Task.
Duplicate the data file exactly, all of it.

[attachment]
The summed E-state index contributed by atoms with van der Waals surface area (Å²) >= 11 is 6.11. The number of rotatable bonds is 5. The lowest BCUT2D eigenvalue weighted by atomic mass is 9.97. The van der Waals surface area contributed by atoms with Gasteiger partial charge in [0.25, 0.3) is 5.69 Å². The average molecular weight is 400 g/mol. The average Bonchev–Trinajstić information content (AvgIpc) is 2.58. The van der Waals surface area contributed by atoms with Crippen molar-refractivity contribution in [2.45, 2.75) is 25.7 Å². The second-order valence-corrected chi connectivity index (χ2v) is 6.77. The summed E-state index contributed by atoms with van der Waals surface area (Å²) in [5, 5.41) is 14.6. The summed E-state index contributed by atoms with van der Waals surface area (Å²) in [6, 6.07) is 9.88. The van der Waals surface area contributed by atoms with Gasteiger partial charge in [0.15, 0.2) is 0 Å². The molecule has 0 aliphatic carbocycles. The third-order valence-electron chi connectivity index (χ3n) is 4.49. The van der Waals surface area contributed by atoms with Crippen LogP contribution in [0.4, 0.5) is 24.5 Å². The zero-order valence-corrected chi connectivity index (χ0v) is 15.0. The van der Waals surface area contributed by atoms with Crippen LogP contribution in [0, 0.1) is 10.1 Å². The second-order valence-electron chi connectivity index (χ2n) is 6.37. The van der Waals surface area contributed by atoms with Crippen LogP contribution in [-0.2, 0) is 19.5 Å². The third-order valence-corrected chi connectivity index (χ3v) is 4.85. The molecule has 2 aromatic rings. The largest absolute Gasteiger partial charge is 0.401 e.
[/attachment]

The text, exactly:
The summed E-state index contributed by atoms with van der Waals surface area (Å²) >= 11 is 6.11. The number of rotatable bonds is 5. The lowest BCUT2D eigenvalue weighted by atomic mass is 9.97. The van der Waals surface area contributed by atoms with Gasteiger partial charge in [0.25, 0.3) is 5.69 Å². The average molecular weight is 400 g/mol. The average Bonchev–Trinajstić information content (AvgIpc) is 2.58. The van der Waals surface area contributed by atoms with Crippen molar-refractivity contribution in [2.45, 2.75) is 25.7 Å². The second-order valence-corrected chi connectivity index (χ2v) is 6.77. The summed E-state index contributed by atoms with van der Waals surface area (Å²) in [5, 5.41) is 14.6. The summed E-state index contributed by atoms with van der Waals surface area (Å²) in [6, 6.07) is 9.88. The van der Waals surface area contributed by atoms with Gasteiger partial charge in [0.15, 0.2) is 0 Å². The molecule has 0 aliphatic carbocycles. The third-order valence-electron chi connectivity index (χ3n) is 4.49. The van der Waals surface area contributed by atoms with Crippen LogP contribution in [0.4, 0.5) is 24.5 Å². The zero-order valence-corrected chi connectivity index (χ0v) is 15.0. The van der Waals surface area contributed by atoms with Crippen LogP contribution in [0, 0.1) is 10.1 Å². The second-order valence-electron chi connectivity index (χ2n) is 6.37. The van der Waals surface area contributed by atoms with Crippen LogP contribution in [-0.2, 0) is 19.5 Å². The third-order valence-corrected chi connectivity index (χ3v) is 4.85. The molecule has 2 aromatic rings. The largest absolute Gasteiger partial charge is 0.401 e.